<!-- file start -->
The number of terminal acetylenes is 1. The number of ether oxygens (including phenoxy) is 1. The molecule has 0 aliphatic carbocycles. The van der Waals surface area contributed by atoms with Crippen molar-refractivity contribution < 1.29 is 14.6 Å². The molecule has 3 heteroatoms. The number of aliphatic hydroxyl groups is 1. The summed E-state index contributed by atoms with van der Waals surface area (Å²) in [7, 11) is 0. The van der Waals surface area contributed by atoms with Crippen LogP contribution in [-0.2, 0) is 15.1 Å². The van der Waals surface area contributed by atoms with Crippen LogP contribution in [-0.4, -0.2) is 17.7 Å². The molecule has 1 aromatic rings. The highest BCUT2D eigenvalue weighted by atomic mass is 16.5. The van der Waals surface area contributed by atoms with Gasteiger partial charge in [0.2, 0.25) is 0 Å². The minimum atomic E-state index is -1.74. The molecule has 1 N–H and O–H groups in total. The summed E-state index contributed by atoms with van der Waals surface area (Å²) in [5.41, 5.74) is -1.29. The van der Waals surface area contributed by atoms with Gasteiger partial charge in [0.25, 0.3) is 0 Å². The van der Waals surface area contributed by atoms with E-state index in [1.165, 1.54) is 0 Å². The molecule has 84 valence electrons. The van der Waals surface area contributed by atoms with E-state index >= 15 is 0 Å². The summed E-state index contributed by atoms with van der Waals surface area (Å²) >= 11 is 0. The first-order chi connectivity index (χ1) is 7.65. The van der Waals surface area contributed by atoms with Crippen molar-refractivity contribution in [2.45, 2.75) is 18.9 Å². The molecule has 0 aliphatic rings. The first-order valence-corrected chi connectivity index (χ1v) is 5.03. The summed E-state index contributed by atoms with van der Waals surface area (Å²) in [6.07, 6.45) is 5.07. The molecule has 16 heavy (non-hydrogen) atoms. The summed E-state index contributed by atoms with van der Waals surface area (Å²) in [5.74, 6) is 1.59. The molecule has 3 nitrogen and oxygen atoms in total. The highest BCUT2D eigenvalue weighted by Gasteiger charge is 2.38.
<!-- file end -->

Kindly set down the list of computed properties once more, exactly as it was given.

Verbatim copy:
The number of terminal acetylenes is 1. The number of ether oxygens (including phenoxy) is 1. The molecule has 0 aliphatic carbocycles. The van der Waals surface area contributed by atoms with Crippen molar-refractivity contribution < 1.29 is 14.6 Å². The molecule has 3 heteroatoms. The number of aliphatic hydroxyl groups is 1. The summed E-state index contributed by atoms with van der Waals surface area (Å²) in [7, 11) is 0. The van der Waals surface area contributed by atoms with Crippen LogP contribution in [-0.2, 0) is 15.1 Å². The van der Waals surface area contributed by atoms with Crippen LogP contribution in [-0.4, -0.2) is 17.7 Å². The molecule has 1 aromatic rings. The highest BCUT2D eigenvalue weighted by atomic mass is 16.5. The van der Waals surface area contributed by atoms with Gasteiger partial charge in [0.2, 0.25) is 0 Å². The minimum atomic E-state index is -1.74. The molecule has 1 N–H and O–H groups in total. The summed E-state index contributed by atoms with van der Waals surface area (Å²) in [5.41, 5.74) is -1.29. The van der Waals surface area contributed by atoms with Gasteiger partial charge in [0.25, 0.3) is 0 Å². The van der Waals surface area contributed by atoms with E-state index in [1.165, 1.54) is 0 Å². The molecule has 84 valence electrons. The van der Waals surface area contributed by atoms with E-state index >= 15 is 0 Å². The summed E-state index contributed by atoms with van der Waals surface area (Å²) >= 11 is 0. The first-order chi connectivity index (χ1) is 7.65. The van der Waals surface area contributed by atoms with Crippen molar-refractivity contribution in [2.45, 2.75) is 18.9 Å². The molecule has 0 aliphatic rings. The first-order valence-corrected chi connectivity index (χ1v) is 5.03. The summed E-state index contributed by atoms with van der Waals surface area (Å²) in [6.07, 6.45) is 5.07. The molecule has 16 heavy (non-hydrogen) atoms. The summed E-state index contributed by atoms with van der Waals surface area (Å²) in [5.74, 6) is 1.59. The molecule has 3 nitrogen and oxygen atoms in total. The highest BCUT2D eigenvalue weighted by Gasteiger charge is 2.38.